One of the things I have come across which has excited me so much recently is the exploration of biblical material through the Aramaic it is widely expected Jesus would have spoken. It is worth remembering that any Bible we have now is in the language of the reader (in my case English), translated from the source languages (Hebrew or Greek, or in some cases English first) and translated from the spoken word to the source language. So the words of Jesus come to me in English, having been translated from the Greek, having been interpreted (and remembered!) from the Aramaic. If you type a phrase into Google translate and see what comes back after passing through two or three different languages, you’ll understand why this is worth remembering! (For a more in depth exploration of this and why it is important I recommend Barton, 2019).
Although I’ve been a Christian all my life, I never had much theology instruction until I became curious for it myself in recent years. So the link to Aramaic had never meant much to me. Until I discovered ‘Jesus’ in Aramaic would have been ‘Yeshua’. My God-on-Earth would have sounded his name Ye-shwa. All the songs about how beautiful the name of Jesus is suddenly take on a new dimension. Yeshua. Isn’t it beautiful!
Having had a tough few days, I decided to sit and do some contemplative art around this new discovery. I wrote the name Yeshua while I prayed over it. Here is what struck me:
Ye, or Say Yes!
In any moment, in any situation, we have a choice to say ‘Yes’ to God. If we are celebrating, we can praise God for supporting us to a great result. If we are suffering, we can say yes, God, please come and be with us in this pain. There is always a choice, an option to say ‘yes’.
Sh, or Be at Peace
Miles Davis famously counted silence as vital to his Jazz, believing that without the silences the notes had no meaning. Life without the silence is just as meaningless. We may believe it is all about the busyness and the action but actually, without the space to process, discern and plan our next moves the busyness can soon become nonsensical. Psalm 62:5, ‘For God alone, O my soul, wait in silence, for my hope is from him’ (ESV).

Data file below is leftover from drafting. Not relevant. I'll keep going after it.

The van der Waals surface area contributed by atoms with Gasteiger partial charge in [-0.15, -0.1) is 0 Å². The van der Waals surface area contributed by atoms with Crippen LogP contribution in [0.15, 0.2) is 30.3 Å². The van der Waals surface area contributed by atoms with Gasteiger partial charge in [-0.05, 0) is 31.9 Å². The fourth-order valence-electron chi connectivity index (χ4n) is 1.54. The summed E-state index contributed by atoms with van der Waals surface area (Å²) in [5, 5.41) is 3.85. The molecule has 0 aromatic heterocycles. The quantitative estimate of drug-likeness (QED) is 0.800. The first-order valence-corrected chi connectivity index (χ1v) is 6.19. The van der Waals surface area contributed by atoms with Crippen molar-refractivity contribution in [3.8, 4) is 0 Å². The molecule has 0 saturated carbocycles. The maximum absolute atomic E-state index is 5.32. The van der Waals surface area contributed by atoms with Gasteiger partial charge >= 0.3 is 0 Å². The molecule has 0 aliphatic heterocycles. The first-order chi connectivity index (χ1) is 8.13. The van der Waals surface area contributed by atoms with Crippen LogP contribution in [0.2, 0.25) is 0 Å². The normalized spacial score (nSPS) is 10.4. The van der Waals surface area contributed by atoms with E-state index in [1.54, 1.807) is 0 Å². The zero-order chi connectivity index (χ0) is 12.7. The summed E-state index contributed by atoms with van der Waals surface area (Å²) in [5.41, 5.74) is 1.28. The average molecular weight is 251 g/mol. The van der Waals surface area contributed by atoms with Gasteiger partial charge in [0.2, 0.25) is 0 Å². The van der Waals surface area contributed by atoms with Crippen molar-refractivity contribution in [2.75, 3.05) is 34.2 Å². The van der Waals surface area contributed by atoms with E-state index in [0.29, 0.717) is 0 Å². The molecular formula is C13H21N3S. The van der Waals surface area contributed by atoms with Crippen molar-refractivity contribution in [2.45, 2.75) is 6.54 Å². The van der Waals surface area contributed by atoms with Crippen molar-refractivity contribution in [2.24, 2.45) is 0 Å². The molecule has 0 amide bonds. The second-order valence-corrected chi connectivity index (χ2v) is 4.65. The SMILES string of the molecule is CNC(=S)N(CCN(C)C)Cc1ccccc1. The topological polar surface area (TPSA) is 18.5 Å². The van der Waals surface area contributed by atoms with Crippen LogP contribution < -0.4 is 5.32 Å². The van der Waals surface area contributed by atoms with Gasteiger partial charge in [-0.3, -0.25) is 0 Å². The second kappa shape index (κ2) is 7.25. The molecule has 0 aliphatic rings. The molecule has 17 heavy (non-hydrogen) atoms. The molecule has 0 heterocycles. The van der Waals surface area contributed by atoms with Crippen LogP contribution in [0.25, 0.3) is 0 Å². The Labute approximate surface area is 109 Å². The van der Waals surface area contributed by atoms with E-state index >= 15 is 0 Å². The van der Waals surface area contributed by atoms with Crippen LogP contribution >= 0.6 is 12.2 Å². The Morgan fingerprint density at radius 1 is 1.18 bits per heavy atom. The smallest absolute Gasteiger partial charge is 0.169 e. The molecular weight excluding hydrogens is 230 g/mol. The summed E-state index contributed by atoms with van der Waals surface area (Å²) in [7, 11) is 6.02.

Wa, or Breathe
An outbreath. An exhalation. A long, slow release of deeply held air. Very similar to a Sufi meditation I learned using the name of God ‘Yawheh’, the Ya being an inbreath and the Weh being an out. In focusing on Their name as you breathe, you receive a real grounding of God in your breathing, in your body then out into the world. I find this an incredibly soothing and mindful prayer to spend time with.
Yeshua – Say ‘Yes’, Be at Peace, Breathe
All this beauty, depth and layers of meaning, of which I have only scratched the surface, in the given human name of God. What a joy to discover! What a thrill to realise The Lord’s Prayer was first shared in Aramaic, the Beatitudes proclaimed with the richness of this imagery. English is such a disappointingly limited language! However I am thoroughly enjoying using my prayer time to explore Aramaic expositions of Jesus’ recorded words further, and will leave you with this selection of gems based on the probable Aramaic for what we know as ‘Our Father, Who art in Heaven’:
“Oh Thou! The Breathing Life of all, Creater of the Shimmering Sound that touches us.”
“Source of Sound: in the roar and the whisper, in the breeze and the whirlwind, we hear your Name.”
“Wordless Action, Silent Potency – where ears and eyes awaken, there heaven comes.”
(Douglas-Klotz, 1990, p12)
Peace be with you
Barton, J. (2019) A History of the Bible: The Book and it’s Faiths. London: Allen Lane
Douglas-Klotz, N (1990) Prayers of the Cosmos: Reflections on the Original Meanings of Jesus’s Words. New York: Harper Collins